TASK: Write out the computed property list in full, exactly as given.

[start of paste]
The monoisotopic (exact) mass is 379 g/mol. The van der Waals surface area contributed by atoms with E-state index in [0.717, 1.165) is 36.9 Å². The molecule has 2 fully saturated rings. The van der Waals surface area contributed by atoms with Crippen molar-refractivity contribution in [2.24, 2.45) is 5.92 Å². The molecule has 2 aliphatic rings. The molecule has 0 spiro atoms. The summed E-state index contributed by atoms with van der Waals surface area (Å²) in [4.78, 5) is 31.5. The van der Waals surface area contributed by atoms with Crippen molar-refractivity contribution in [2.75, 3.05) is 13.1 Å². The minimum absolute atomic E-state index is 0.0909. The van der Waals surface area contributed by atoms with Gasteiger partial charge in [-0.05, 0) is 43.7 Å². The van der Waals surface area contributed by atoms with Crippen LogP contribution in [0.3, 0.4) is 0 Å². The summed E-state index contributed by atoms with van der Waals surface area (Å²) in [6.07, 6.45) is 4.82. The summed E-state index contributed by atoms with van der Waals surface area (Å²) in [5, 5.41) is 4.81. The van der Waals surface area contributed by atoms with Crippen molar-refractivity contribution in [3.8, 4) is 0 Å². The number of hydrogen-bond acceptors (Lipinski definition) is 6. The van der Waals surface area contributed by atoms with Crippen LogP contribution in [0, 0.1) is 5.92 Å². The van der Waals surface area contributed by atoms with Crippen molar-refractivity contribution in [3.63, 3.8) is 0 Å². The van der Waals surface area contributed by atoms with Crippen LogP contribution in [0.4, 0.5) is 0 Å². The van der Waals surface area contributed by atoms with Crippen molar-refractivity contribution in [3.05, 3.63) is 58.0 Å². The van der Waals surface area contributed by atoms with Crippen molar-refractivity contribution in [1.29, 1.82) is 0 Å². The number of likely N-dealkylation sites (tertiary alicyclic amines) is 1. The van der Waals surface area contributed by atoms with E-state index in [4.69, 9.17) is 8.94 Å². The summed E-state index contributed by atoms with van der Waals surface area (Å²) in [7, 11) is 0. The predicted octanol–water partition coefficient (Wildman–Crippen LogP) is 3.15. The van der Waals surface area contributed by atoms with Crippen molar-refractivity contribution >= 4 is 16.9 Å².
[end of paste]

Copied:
The monoisotopic (exact) mass is 379 g/mol. The van der Waals surface area contributed by atoms with E-state index in [0.717, 1.165) is 36.9 Å². The molecule has 2 fully saturated rings. The van der Waals surface area contributed by atoms with Crippen molar-refractivity contribution in [2.24, 2.45) is 5.92 Å². The molecule has 2 aliphatic rings. The molecule has 0 spiro atoms. The summed E-state index contributed by atoms with van der Waals surface area (Å²) in [4.78, 5) is 31.5. The van der Waals surface area contributed by atoms with Crippen molar-refractivity contribution in [2.75, 3.05) is 13.1 Å². The minimum absolute atomic E-state index is 0.0909. The van der Waals surface area contributed by atoms with Gasteiger partial charge in [-0.05, 0) is 43.7 Å². The van der Waals surface area contributed by atoms with Crippen LogP contribution in [0.3, 0.4) is 0 Å². The summed E-state index contributed by atoms with van der Waals surface area (Å²) in [6.07, 6.45) is 4.82. The summed E-state index contributed by atoms with van der Waals surface area (Å²) in [5, 5.41) is 4.81. The van der Waals surface area contributed by atoms with Crippen molar-refractivity contribution in [3.8, 4) is 0 Å². The number of hydrogen-bond acceptors (Lipinski definition) is 6. The van der Waals surface area contributed by atoms with Crippen LogP contribution in [0, 0.1) is 5.92 Å². The van der Waals surface area contributed by atoms with Crippen molar-refractivity contribution in [3.63, 3.8) is 0 Å². The van der Waals surface area contributed by atoms with Crippen LogP contribution in [0.4, 0.5) is 0 Å². The van der Waals surface area contributed by atoms with Crippen molar-refractivity contribution in [3.05, 3.63) is 58.0 Å². The van der Waals surface area contributed by atoms with Crippen molar-refractivity contribution in [1.29, 1.82) is 0 Å². The number of likely N-dealkylation sites (tertiary alicyclic amines) is 1. The van der Waals surface area contributed by atoms with E-state index in [4.69, 9.17) is 8.94 Å². The summed E-state index contributed by atoms with van der Waals surface area (Å²) in [7, 11) is 0. The predicted octanol–water partition coefficient (Wildman–Crippen LogP) is 3.15. The van der Waals surface area contributed by atoms with Crippen molar-refractivity contribution >= 4 is 16.9 Å².